Ongoing Local Sea Level Rise. The Honolulu tide gauge has measured a rise in sea level of nearly ½ foot since 1905.
Beach Erosion from Sea Level Rise is already happening. Over 70% of beaches in Hawai‘i are in a state of chronic erosion, likely caused by a combination of shoreline hardening and ongoing sea level rise.
More frequent high tide flooding. The frequency of high tide flooding in Honolulu since the 1960s, has increased from 6 days per year to 11 per year. High tide flooding is produced by wave over-wash and reverse flow through storm drains into basements and onto streets—you don’t have to live on the coast to see this kind of flooding.
Hawaiian cultural practices are affected. In Hawaiʻi, sea level rise impacts on traditional and customary practices (including fishpond maintenance, cultivation of salt, and gathering from the nearshore fisheries) have been observed. Because of flooding and sea level rise, indigenous practitioners have had limited access to the land where salt is traditionally cultivated and harvested since 2014. Detachment from traditional lands has a negative effect on people’s spiritual and mental health.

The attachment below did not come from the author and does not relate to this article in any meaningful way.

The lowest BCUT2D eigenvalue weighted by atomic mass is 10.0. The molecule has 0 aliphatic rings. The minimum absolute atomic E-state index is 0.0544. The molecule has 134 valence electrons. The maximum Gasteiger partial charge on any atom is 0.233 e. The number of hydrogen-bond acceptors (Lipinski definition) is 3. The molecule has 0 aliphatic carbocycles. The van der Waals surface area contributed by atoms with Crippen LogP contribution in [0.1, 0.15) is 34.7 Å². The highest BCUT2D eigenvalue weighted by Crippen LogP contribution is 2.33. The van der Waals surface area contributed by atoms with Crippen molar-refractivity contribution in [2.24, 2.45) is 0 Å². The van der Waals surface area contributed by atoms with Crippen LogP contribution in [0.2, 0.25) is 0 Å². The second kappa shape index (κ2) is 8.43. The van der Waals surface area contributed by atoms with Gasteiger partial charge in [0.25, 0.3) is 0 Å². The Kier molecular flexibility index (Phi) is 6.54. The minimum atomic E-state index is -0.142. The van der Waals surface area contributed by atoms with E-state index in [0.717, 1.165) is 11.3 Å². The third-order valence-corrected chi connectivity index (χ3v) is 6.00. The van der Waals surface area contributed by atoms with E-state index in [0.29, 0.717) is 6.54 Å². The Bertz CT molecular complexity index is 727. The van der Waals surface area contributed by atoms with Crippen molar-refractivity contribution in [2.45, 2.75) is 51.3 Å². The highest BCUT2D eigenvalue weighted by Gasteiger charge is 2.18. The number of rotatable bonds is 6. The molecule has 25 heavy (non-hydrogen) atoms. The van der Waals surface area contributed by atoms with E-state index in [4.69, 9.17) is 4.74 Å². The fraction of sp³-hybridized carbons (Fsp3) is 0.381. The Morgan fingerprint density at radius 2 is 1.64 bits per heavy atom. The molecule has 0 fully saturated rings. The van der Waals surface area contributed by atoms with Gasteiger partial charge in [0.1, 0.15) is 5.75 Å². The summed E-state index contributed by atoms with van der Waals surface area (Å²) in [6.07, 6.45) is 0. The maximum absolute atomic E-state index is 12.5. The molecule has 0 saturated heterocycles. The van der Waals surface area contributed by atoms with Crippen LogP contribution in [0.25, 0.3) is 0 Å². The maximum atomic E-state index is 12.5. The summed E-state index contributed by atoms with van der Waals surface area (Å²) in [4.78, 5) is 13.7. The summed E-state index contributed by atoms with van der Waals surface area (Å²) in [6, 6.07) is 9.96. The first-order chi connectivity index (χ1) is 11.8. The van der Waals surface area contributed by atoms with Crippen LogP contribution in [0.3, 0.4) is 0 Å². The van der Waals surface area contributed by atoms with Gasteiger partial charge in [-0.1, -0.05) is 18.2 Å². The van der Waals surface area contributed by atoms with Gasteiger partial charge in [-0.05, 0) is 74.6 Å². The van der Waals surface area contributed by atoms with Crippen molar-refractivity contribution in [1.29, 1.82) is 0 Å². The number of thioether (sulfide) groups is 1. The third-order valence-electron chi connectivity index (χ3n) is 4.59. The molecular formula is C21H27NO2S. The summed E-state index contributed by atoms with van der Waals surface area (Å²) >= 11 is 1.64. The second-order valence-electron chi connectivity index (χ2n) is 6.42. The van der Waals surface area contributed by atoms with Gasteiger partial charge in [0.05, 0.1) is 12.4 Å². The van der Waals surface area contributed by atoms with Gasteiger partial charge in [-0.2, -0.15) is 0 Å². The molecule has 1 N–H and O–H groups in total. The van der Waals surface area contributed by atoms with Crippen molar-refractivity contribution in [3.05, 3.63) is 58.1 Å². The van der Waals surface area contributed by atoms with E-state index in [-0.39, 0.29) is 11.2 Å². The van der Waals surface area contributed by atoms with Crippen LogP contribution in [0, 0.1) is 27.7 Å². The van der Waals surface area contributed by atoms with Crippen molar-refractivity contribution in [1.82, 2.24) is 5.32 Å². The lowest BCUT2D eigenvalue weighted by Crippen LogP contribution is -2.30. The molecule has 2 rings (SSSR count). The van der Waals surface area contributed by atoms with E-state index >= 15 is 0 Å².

What’s coming? About 550 cultural sites, 38 miles of major roads, and more than $19 billion in assets will be vulnerable to chronic flooding resulting from a 3.2 ft increase in sea level. Such widespread flooding will change the character of the island by affecting cultural heritage and daily commerce/lifestyles.